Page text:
Insulin resistance shares a strong association with type 2 diabetes mellitus (Perry et al. 2014). The liver plays a crucial contributory role in the event of insulin degradation, as it mediated the delivery of insulin to extrahepatic organs (Jin et al. 2015), along with its function as a key regulatory organ system in relation to metabolism as well as the action of insulin (Miao et al. 2014). A previous study used PA to treat Huh7 human hepatoma cells for the purpose of establishing an insulin resistant cell model (Arturi et al. 2011). Huh7 cells were used to establish insulin resistant cell model in the present study. Our study was conducted with a primary objective of exploring the direct effects of SAA1 silencing on insulin resistance, which is known to be induced by obesity. The key findings from this study revealed that the inactivation of the NF-κB pathway and silencing of SAA1 exert a positive effect on insulin resistance through the enhancement of insulin sensitivity both in vitro and in vivo.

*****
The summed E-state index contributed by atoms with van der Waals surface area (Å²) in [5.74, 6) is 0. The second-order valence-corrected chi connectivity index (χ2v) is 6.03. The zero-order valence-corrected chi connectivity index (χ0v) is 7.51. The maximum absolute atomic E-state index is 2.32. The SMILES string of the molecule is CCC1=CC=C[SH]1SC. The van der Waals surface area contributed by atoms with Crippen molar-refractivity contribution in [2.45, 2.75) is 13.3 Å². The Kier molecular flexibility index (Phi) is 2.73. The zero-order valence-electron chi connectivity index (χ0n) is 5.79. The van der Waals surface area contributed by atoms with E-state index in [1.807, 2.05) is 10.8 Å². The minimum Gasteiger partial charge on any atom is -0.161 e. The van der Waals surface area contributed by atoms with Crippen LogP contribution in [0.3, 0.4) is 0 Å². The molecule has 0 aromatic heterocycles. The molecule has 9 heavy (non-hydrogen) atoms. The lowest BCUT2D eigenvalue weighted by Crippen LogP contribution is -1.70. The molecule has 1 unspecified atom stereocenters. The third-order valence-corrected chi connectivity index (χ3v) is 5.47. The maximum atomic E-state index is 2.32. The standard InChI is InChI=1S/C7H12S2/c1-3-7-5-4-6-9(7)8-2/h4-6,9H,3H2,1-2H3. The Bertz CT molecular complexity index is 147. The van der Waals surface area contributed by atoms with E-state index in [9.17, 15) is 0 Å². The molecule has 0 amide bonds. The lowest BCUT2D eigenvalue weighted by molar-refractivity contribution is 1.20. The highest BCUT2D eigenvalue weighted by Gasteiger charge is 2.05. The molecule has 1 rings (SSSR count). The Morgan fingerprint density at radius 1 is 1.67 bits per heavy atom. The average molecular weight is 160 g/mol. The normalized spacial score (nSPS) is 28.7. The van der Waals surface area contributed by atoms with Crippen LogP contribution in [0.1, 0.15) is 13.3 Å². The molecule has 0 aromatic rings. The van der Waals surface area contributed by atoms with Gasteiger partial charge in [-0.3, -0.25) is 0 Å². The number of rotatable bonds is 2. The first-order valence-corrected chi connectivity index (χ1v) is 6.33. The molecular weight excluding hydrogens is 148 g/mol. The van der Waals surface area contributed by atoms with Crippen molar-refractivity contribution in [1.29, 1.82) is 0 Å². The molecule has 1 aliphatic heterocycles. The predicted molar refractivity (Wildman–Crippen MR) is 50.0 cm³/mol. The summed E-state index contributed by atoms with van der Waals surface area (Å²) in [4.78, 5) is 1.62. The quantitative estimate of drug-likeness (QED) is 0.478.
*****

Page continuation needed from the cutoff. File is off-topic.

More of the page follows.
Zhang et al. conducted a survey of 520 Chinese children and the results of which revealed that there is a high expression in circulating SAA in obese children, indicating that SAA1 gene polymorphism is associated with obesity in Chinese children (Zhang et al. 2013). However, there’s very little known regarding the underlying biological functions and molecular regulatory mechanisms of SAA1. The initial findings of our study demonstrated that a decrease in the expression of SAA1 could improve glucose tolerance in mice on HFD; moreover, there exists a positive correlation between SAA1 and insulin resistance and that the silencing of SAA1 results in an increase in insulin sensitivity. Higher SAA1 levels under long-term HFD treatment could lead to extensive SAA1-derived amyloid deposits, which may consequently lead to the complications associated with HFD-induced obesity and metabolic disorders (Jang et al. 2016). Based on a previous study, SAA is considered to be responsible for insulin resistance and type 2 diabetes mellitus (Xie et al. 2013). Existing literature has illustrated that SAA is positively associated with insulin sensitivity in adipocytes (Ye et al. 2009). Another study also demonstrated that there is a positive association between SAA and insulin sensitivity and that an increase SAA level could result in insulin resistance in human adipose tissues, which was consistent with our findings (Filippin-Monteiro et al. 2012). Ahlin et al. have provided strong evidence that adipose tissue-derived human SAA had no significant effect on the development of atherosclerosis in mice (Ahlin et al. 2014). However, the absence of patient in clinical response for SAA treatment means that this finding can’t be fully validated. This finding further highlights on the underlying correlation of SAA with insulin resistance. In addition, our study also revealed that there is an inverse relationship between SAA1 and the expression of IRS1 while it positively regulates the expression of SOCS3. IRS1 is a key signaling protein involved in insulin signal transduction in adipose tissue and its expression can be downregulated by SAA1 (Ye et al. 2009). As it is influenced by inflammation, the reduction in the levels of SOCS3 has been reported to be a protective factor that acts to prevent obesity-induced insulin sensitivity (Jorgensen et al. 2013; Palanivel et al. 2012). Similarly, under the mediation of IL-6, SAA was capable of facilitating SOCS3 expression while lowering IRS1 levels in muscle (Zhang et al. 2009).